Or, hey, it could be the people who are on the road trip: Ethan Rayne and Dawn Summers are not precisely the perfect candidates for a fun buddy-movie style drive to Vegas. (As a total side note, people, please: link me to the story about Ethan, Giles, and John Constantine hanging out together in the 1970s, and maybe being in a bad band and doing a lot of really bad-ass magic. Please. They were meant to be, seriously.) There's a surprising amount of fun on the way to the seriously-I-mean-it-this-time inevitable chaos and disaster, though, and it made me - it made me want to see even more of this. Which should tell you precisely how amazing and compelling this story is, since I am not usually the person who wants to see good characters go bad, and I am so not a fan of chaos. But it's just - yeah. It's a story that I would've said couldn't work, and now I can't help wanting to see a whole universe based on it. Wow.
The Story That Will Fill You with a Strange Desire to Seek Cold, Cold Places and Order Wine in Them. Fight This Urge. Antarctica Has Some Down Sides, I Hear. Harsh Continent, by 30toseoul. Stargate: Atlantis, gen. (Look. It was posted in a slash community, but I see nothing in here that I don't see in the canon, so...gen, I guess, is what I'm gonna call it.)
This is just - this is just the most perfect Sheppard-in-Antarctica story ever. For one thing, it feels real. (I read this story a lot, trying to figure out what it is, stylistically speaking, that gives it the air of authenticity. I have no answer as yet, although I have, as you might expect, several theories.) For another - this is Sheppard at the end of the road; this story made me realize that when Sheppard said, in Rising, that Antarctica was the only continent he'd never been on, what he meant was that it was the only continent he wasn't finished with. Which makes the whole Pegasus Galaxy trip rather unsurprising, and now I want to poke him and make fun, all: "No matter what the coin said, you were going through the wormhole, 'cause where else could you go? But some people are just so good at their little denial games."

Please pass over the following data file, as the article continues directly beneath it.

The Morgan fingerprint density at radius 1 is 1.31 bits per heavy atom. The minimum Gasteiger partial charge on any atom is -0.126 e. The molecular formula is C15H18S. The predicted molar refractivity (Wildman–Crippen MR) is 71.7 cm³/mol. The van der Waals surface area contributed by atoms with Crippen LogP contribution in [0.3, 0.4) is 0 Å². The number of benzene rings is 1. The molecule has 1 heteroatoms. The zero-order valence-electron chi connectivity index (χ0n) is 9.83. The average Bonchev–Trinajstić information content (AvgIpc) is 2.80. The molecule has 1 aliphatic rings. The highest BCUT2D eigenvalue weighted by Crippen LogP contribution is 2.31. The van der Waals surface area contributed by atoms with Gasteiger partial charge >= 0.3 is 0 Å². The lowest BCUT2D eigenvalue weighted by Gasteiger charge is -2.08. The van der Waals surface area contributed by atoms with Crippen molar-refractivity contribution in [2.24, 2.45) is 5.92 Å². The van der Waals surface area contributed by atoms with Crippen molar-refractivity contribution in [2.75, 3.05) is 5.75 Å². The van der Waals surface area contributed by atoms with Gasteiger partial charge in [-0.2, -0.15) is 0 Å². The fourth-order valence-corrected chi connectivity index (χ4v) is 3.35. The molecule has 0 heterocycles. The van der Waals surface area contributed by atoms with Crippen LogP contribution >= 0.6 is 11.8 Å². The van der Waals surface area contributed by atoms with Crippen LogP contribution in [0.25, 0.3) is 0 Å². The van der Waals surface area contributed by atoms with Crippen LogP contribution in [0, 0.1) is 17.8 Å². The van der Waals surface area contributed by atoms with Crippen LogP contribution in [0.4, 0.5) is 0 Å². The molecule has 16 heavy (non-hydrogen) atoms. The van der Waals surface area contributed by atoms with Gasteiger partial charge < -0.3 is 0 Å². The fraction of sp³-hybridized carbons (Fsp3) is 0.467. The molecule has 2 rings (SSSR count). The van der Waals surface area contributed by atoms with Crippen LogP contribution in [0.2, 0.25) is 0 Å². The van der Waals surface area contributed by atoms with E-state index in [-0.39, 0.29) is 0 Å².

And, at the core, that's what this story is for me: an incredibly revealing look at the character of one John Sheppard, USAF. He handles Antarctica precisely the same way we'll see him handling unfamiliar planets in Pegasus - basically, he's lost most of the time, and never really knows what he's doing when he's on the ground, but he manages surprisingly well anyway. And he interacts with the assembled McMurdo, SGC, and military staff pretty much the way he will with people on Atlantis: he smiles, gets people to like him without letting them know him, and gives in way too much to Rodney McKay. So, you know, I love this story. A lot. Yup yup yup.
* Namely, PoV disorders (like, he's always telling us about a battle from the perspective of a character who is hearing about it from a guy who wasn't there but heard it from these two other guys who were) and inability to break up the narrative to indicate simultaneity; if two characters were separate - and they often were - but doing things at the same time, he'd tell all of character A's story, even if it lasted for 100 pages and most of a century, and then switch over to character B, slam the plot into reverse, and start all over again, back in Rivendell or wherever. What, you thought I didn't actually have a list? I always have a list, people.